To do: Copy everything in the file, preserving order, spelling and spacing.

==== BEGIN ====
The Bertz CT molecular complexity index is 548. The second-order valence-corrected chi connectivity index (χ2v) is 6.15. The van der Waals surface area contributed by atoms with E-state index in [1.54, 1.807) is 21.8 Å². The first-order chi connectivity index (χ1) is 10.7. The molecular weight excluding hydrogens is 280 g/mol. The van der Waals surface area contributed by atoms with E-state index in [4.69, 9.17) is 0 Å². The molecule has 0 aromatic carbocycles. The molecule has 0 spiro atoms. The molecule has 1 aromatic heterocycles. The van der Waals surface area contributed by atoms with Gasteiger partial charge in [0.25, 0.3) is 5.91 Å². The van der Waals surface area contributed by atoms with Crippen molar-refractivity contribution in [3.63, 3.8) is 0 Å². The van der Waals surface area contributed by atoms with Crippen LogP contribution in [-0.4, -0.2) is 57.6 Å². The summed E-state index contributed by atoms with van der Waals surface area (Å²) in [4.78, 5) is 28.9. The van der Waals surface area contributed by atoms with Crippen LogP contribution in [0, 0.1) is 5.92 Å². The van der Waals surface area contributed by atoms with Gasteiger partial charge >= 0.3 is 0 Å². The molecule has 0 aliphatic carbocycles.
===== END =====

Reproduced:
The Bertz CT molecular complexity index is 548. The second-order valence-corrected chi connectivity index (χ2v) is 6.15. The van der Waals surface area contributed by atoms with E-state index in [1.54, 1.807) is 21.8 Å². The first-order chi connectivity index (χ1) is 10.7. The molecular weight excluding hydrogens is 280 g/mol. The van der Waals surface area contributed by atoms with E-state index in [4.69, 9.17) is 0 Å². The molecule has 0 aromatic carbocycles. The molecule has 0 spiro atoms. The molecule has 1 aromatic heterocycles. The van der Waals surface area contributed by atoms with Gasteiger partial charge in [0.25, 0.3) is 5.91 Å². The van der Waals surface area contributed by atoms with Crippen molar-refractivity contribution in [3.63, 3.8) is 0 Å². The van der Waals surface area contributed by atoms with Crippen LogP contribution in [-0.4, -0.2) is 57.6 Å². The summed E-state index contributed by atoms with van der Waals surface area (Å²) in [4.78, 5) is 28.9. The van der Waals surface area contributed by atoms with Crippen LogP contribution in [0, 0.1) is 5.92 Å². The van der Waals surface area contributed by atoms with Gasteiger partial charge >= 0.3 is 0 Å². The molecule has 0 aliphatic carbocycles.